Fastest-growing counties show growth in Florida, Western US

Fastest-growing counties show growth in Florida, Western US
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Nearly a decade after the depths of the worst recession in eighty years, a rebounding economy has Americans on the move again — and those looking for a new place to call home are choosing the Sun Belt.

New figures released Thursday by the U.S. Census Bureau show increasing internal migration fueling much of the growth in Western states and Florida, where the most robust population growth occurred over the past year.

At the same time, residents are moving out of Rust Belt cities in Illinois, Michigan, New York and Pennsylvania at a fast clip, in search of new jobs or as they reach retirement age.

Maricopa County, Ariz., home of Phoenix, gained more than 81,000 new residents between July 1, 2015 and July 1, 2016, the Census Bureau reported. That means an average of 222 people moved to the Valley of the Sun every day over the last year.

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It is the first time in eight years that Harris County, Texas, has not occupied the top spot. The home of Houston, Harris added more than 56,000 people in the last year, or 155 new residents a day, good for second place.

Clark County, Nev. — which includes Las Vegas — added 46,000 new residents last year. King County, Wash., and Tarrant County, Texas — containing Seattle and Dallas, respectively each added more than 35,000 new residents. Riverside, Calif., outside of Los Angeles, and Bexar County, Texas, home of San Antonio, each added more than 33,000 new residents.

“Major Sun Belt metros are starting to grow more rapidly,” said William Frey, a demographer at the Brookings Institute. But, he added: “We’re not where we were in the first part of the 2000s before the recession and the mortgage meltdown came along.”

Much of the population growth in Western and Southern states came from internal migration, the Census figures show, evidence that more Americans are moving after a sharp slowdown during the recession. More than half the growth in Maricopa came from those moving in from other states, while only about one in eight new residents came from other countries.

Frey said there is some evidence that Americans are once again moving out of urban counties and into the suburbs and exurban areas, reviving a trend from pre-recession times. 

Harris County is a good example of that new urban flight: The vast majority of Houston’s growth in the last year came from births, rather than migration. About 16,000 more people moved out of Harris County than moved in last year, while neighboring Montgomery County experienced an influx of more than 14,000 new people.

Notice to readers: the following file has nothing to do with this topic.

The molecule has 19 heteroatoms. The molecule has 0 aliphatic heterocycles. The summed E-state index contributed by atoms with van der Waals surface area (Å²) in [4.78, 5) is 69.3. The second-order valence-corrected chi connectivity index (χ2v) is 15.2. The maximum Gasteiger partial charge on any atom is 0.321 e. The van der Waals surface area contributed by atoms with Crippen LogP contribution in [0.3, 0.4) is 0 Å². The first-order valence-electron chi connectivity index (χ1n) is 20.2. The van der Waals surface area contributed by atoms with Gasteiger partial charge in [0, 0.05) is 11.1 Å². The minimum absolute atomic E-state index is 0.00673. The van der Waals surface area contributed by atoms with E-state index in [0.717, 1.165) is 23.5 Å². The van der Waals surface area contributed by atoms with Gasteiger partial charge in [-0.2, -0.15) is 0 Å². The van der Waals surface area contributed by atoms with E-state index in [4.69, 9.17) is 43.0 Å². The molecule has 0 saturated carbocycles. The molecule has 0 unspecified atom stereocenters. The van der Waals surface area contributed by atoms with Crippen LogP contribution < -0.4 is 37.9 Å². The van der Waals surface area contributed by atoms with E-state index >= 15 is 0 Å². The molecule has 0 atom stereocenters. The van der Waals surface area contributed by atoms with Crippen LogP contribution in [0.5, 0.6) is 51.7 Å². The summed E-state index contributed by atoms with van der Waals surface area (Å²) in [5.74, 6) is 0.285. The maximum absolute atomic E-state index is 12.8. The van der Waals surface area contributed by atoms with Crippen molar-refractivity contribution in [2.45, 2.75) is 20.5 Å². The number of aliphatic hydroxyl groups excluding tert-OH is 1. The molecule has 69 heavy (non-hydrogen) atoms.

“There’s a glimmer of movement toward the suburbs and the exurbs coming back,” Frey said.

At the same time, the Rust Belt is bleeding population. About 60 counties lost more than 1,000 new residents over the last year, almost all of them in northern and eastern states.

No county lost more of its residents than Cook County, home of Chicago, which saw its population decline by more than 21,000 people over the last year.

Counties with most population gain 2015-2016StateGainPer day
MaricopaArizona81,360222
HarrisTexas56,587155
ClarkNevada46,375127
KingWashington35,71497.8
TarrantTexas35,46297.1
RiversideCalifornia34,84995.5
BexarTexas33,19890.9
OrangeFlorida29,50380.8
DallasTexas29,20980
HillsboroughsFlorida29,16179.9

 

Counties with most population loss 2015-2016StateLossPer day
CookIllinois-37,508-102
WayneMichigan-7,696-21.1
Baltimore CityMaryland-6,738-18.4
CuyahogaOhio-5,673-15.5
SuffolkNew York-5,320-14.6
MilwaukeeWisconsin-4,866-13.3
AlleghenyPennsylvania-3,933-10.8
San JuanNew Mexico-3,622-9.9
St. Louis CityMissouri-3,471-9.5
JeffersonNew York-3,254-8.9

 

Fastest growing counties 2015-2016StatePercent gain
San JuanUtah-7.6
KendallTexas5.2
HaysTexas5.1
WasatchUtah4.7
DallasIowa4.6
ComalTexas4.4
SumterFlorida4.3
CrookOregon4.3
JuabUtah4.2
KittitasWashington4.2

Wayne County, based around Detroit, lost nearly 7,700 people, while Baltimore City and Cleveland’s Cuyahoga County each lost more than 5,000 residents. Manufacturing hubs like Milwaukee, Pittsburgh and St. Louis all bled residents as well.

In New York, just 15 counties added population over the last year, most of them in or near the New York City area. Forty-eight counties lost population over the same period. Similarly, 20 counties in Pennsylvania added new residents, while 48 saw their populations decline.

Overall, seven states lost population in the last year: Illinois, Connecticut, Pennsylvania, West Virginia, Vermont, Wyoming, Mississippi

Small counties in Utah continue to grow at a faster pace than virtually every other state. San Juan County, Utah, home of the newly designated Bears Ears National Monument and bordering the Four Corners, added nearly 1,200 new residents last year, or almost 7.6 percent of its total population. Wasatch and Juab Counties each added more than 4 percent of their total population.

Two Texas counties, Kendall and Hays, exurbs that lie between San Antonio and Austin, each saw their populations grow by more than 5 percent in the last year. Suburbs of Des Moines, and Bend, Ore., and the retirement community The Villages in Florida all land in the top ten fastest-growing counties as well.